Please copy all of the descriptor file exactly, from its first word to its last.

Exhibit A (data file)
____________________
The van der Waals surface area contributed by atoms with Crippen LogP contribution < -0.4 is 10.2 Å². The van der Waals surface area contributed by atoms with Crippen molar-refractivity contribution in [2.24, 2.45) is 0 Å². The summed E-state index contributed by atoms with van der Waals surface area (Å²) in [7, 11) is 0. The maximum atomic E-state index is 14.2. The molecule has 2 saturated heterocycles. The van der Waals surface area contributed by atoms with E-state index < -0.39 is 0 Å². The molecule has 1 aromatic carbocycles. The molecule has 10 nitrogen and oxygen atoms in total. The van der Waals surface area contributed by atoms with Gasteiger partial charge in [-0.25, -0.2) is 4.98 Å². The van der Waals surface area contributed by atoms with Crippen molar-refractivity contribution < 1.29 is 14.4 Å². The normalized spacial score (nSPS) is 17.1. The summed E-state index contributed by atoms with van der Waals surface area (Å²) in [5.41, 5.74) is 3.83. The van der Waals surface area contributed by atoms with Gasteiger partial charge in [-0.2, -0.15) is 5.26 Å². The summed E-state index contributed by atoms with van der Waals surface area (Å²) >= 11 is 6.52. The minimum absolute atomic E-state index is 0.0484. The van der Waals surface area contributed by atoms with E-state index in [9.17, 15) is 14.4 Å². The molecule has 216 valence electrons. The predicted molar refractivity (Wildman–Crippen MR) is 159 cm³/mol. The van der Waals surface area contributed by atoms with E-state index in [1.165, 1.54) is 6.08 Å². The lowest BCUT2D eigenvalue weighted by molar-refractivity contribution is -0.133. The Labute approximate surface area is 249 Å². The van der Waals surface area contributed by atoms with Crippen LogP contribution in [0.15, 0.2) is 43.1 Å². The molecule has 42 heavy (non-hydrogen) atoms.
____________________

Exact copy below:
The van der Waals surface area contributed by atoms with Crippen LogP contribution < -0.4 is 10.2 Å². The van der Waals surface area contributed by atoms with Crippen molar-refractivity contribution in [2.24, 2.45) is 0 Å². The summed E-state index contributed by atoms with van der Waals surface area (Å²) in [7, 11) is 0. The maximum atomic E-state index is 14.2. The molecule has 2 saturated heterocycles. The van der Waals surface area contributed by atoms with E-state index < -0.39 is 0 Å². The molecule has 1 aromatic carbocycles. The molecule has 10 nitrogen and oxygen atoms in total. The van der Waals surface area contributed by atoms with Gasteiger partial charge in [-0.25, -0.2) is 4.98 Å². The van der Waals surface area contributed by atoms with Crippen molar-refractivity contribution < 1.29 is 14.4 Å². The normalized spacial score (nSPS) is 17.1. The summed E-state index contributed by atoms with van der Waals surface area (Å²) in [5.41, 5.74) is 3.83. The van der Waals surface area contributed by atoms with Gasteiger partial charge in [-0.2, -0.15) is 5.26 Å². The summed E-state index contributed by atoms with van der Waals surface area (Å²) >= 11 is 6.52. The minimum absolute atomic E-state index is 0.0484. The van der Waals surface area contributed by atoms with E-state index in [9.17, 15) is 14.4 Å². The molecule has 216 valence electrons. The predicted molar refractivity (Wildman–Crippen MR) is 159 cm³/mol. The van der Waals surface area contributed by atoms with E-state index in [1.165, 1.54) is 6.08 Å². The lowest BCUT2D eigenvalue weighted by molar-refractivity contribution is -0.133. The Labute approximate surface area is 249 Å². The van der Waals surface area contributed by atoms with Crippen LogP contribution in [0.15, 0.2) is 43.1 Å². The molecule has 42 heavy (non-hydrogen) atoms.